Producer and founder of the Africa International Film Festival, Chioma Ude, has announced a 50-50 partnership with Morocco’s Oasis Studios, a thriving production hub which will be used as a launch pad for African filmmakers. A Moroccan producer, Khadija Alami, who has produced many Hollywood films will be part of the project.
Since founding AFRIFF in 2010, Ude has transformed it into one of the continent’s leading showcases for African cinema. She also stated that she believes the partnership will birth the new film narrative she describes as ‘The African Global Cinema’— a blend of filmmaking where African talents will synergise skills with the best international techniques.
Sitting on the fringes of the Sahara Desert, the studio hosts over 12,000 square meters of built sets, a 300 square meter sound stage, studio and post-production facilities and production offices. Since it was opened in 2010, the studio has been used to film Terrence Malick’s ‘The Way of the Wind’, the U.S.-Moroccan action movie, ‘Redemption Day’, starring Andy Garcia; and ‘Baghdad Central’ for the United Kingdom-based Channel 4.
According to a statement by Ude, principal photography has been concluded on the first two productions to come out of the partnership, with two more currently in development. Also underway is a writing lab and residence that is hosting five Moroccan and six Nigerian filmmakers, who are looking to conceive and develop additional scripts.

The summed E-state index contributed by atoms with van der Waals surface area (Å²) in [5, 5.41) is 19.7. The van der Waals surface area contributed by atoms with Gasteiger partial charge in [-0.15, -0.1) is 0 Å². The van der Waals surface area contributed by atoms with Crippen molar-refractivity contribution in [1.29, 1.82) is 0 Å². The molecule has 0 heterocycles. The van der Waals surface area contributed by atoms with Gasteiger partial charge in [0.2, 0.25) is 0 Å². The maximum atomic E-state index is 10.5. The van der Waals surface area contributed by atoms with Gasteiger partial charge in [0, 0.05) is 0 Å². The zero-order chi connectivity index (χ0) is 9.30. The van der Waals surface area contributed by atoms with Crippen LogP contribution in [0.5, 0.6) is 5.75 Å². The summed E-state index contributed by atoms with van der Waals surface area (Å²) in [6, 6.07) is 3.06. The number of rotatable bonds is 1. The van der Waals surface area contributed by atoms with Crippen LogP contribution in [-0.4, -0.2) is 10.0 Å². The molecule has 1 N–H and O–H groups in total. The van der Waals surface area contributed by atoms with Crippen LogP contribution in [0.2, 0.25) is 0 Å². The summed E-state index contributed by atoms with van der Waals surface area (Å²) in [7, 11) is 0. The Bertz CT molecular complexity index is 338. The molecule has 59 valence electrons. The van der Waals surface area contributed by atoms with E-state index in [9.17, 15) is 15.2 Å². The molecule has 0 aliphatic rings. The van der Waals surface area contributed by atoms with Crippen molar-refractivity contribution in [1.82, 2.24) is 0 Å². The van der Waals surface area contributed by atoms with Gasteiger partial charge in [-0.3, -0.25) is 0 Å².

Alami, who has line-produced and produced more than 50 international productions, including Showtime’s ‘Homeland’, Fox’s ‘Prison Break’ and Paul Greengrass’ ‘Captain Phillips’, described the pact with her Nigerian partner to produce African films with a global appeal as a great step in the right direction.
She said, “A lot of foreigners don’t think of Morocco as being part of Africa. But, we are part of the continent and our stories, even if they are a bit different, have a common root.”
The duo also reiterated their belief that the partnership would encourage greater collaboration between African filmmakers, who frequently turn to Europe and North America for production and post-production.
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